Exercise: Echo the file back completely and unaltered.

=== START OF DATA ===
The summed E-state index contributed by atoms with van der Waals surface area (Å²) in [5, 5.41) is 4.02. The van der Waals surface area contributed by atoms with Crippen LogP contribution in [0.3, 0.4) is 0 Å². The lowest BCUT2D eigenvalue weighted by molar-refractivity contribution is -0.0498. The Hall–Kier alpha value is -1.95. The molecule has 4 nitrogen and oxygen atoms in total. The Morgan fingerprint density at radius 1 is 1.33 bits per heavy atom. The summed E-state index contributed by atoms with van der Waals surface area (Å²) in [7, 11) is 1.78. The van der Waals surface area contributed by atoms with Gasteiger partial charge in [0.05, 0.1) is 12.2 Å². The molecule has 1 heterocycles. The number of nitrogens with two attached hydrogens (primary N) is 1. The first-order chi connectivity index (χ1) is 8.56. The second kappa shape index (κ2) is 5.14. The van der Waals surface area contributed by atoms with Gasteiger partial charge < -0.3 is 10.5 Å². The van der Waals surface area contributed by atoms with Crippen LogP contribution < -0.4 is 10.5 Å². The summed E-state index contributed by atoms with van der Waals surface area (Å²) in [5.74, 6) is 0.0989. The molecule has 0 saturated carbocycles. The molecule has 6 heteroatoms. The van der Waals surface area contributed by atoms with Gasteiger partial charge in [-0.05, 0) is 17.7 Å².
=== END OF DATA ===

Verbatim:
The summed E-state index contributed by atoms with van der Waals surface area (Å²) in [5, 5.41) is 4.02. The van der Waals surface area contributed by atoms with Crippen LogP contribution in [0.3, 0.4) is 0 Å². The lowest BCUT2D eigenvalue weighted by molar-refractivity contribution is -0.0498. The Hall–Kier alpha value is -1.95. The molecule has 4 nitrogen and oxygen atoms in total. The Morgan fingerprint density at radius 1 is 1.33 bits per heavy atom. The summed E-state index contributed by atoms with van der Waals surface area (Å²) in [7, 11) is 1.78. The van der Waals surface area contributed by atoms with Gasteiger partial charge in [0.05, 0.1) is 12.2 Å². The molecule has 1 heterocycles. The number of nitrogens with two attached hydrogens (primary N) is 1. The first-order chi connectivity index (χ1) is 8.56. The second kappa shape index (κ2) is 5.14. The van der Waals surface area contributed by atoms with Gasteiger partial charge < -0.3 is 10.5 Å². The van der Waals surface area contributed by atoms with Crippen LogP contribution < -0.4 is 10.5 Å². The summed E-state index contributed by atoms with van der Waals surface area (Å²) in [5.74, 6) is 0.0989. The molecule has 0 saturated carbocycles. The molecule has 6 heteroatoms. The van der Waals surface area contributed by atoms with Gasteiger partial charge in [-0.05, 0) is 17.7 Å².